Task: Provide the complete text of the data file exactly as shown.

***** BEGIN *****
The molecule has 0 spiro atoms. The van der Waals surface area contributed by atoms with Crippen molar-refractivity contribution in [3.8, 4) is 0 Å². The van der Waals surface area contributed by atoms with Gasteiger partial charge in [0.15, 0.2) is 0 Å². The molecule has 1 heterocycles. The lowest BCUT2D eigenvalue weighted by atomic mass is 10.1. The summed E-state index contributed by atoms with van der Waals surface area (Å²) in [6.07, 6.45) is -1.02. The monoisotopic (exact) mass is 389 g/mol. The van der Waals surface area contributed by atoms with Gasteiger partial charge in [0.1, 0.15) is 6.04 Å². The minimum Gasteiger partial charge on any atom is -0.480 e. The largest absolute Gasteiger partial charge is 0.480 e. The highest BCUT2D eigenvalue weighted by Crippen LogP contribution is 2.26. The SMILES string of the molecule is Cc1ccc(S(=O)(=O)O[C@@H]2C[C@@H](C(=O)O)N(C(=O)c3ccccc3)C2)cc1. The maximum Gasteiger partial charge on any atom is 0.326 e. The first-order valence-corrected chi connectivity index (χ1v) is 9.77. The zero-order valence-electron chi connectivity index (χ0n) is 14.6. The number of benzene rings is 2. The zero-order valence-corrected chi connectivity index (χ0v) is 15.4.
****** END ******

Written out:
The molecule has 0 spiro atoms. The van der Waals surface area contributed by atoms with Crippen molar-refractivity contribution in [3.8, 4) is 0 Å². The van der Waals surface area contributed by atoms with Gasteiger partial charge in [0.15, 0.2) is 0 Å². The molecule has 1 heterocycles. The lowest BCUT2D eigenvalue weighted by atomic mass is 10.1. The summed E-state index contributed by atoms with van der Waals surface area (Å²) in [6.07, 6.45) is -1.02. The monoisotopic (exact) mass is 389 g/mol. The van der Waals surface area contributed by atoms with Gasteiger partial charge in [0.1, 0.15) is 6.04 Å². The minimum Gasteiger partial charge on any atom is -0.480 e. The largest absolute Gasteiger partial charge is 0.480 e. The highest BCUT2D eigenvalue weighted by Crippen LogP contribution is 2.26. The SMILES string of the molecule is Cc1ccc(S(=O)(=O)O[C@@H]2C[C@@H](C(=O)O)N(C(=O)c3ccccc3)C2)cc1. The maximum Gasteiger partial charge on any atom is 0.326 e. The first-order valence-corrected chi connectivity index (χ1v) is 9.77. The zero-order valence-electron chi connectivity index (χ0n) is 14.6. The number of benzene rings is 2. The zero-order valence-corrected chi connectivity index (χ0v) is 15.4.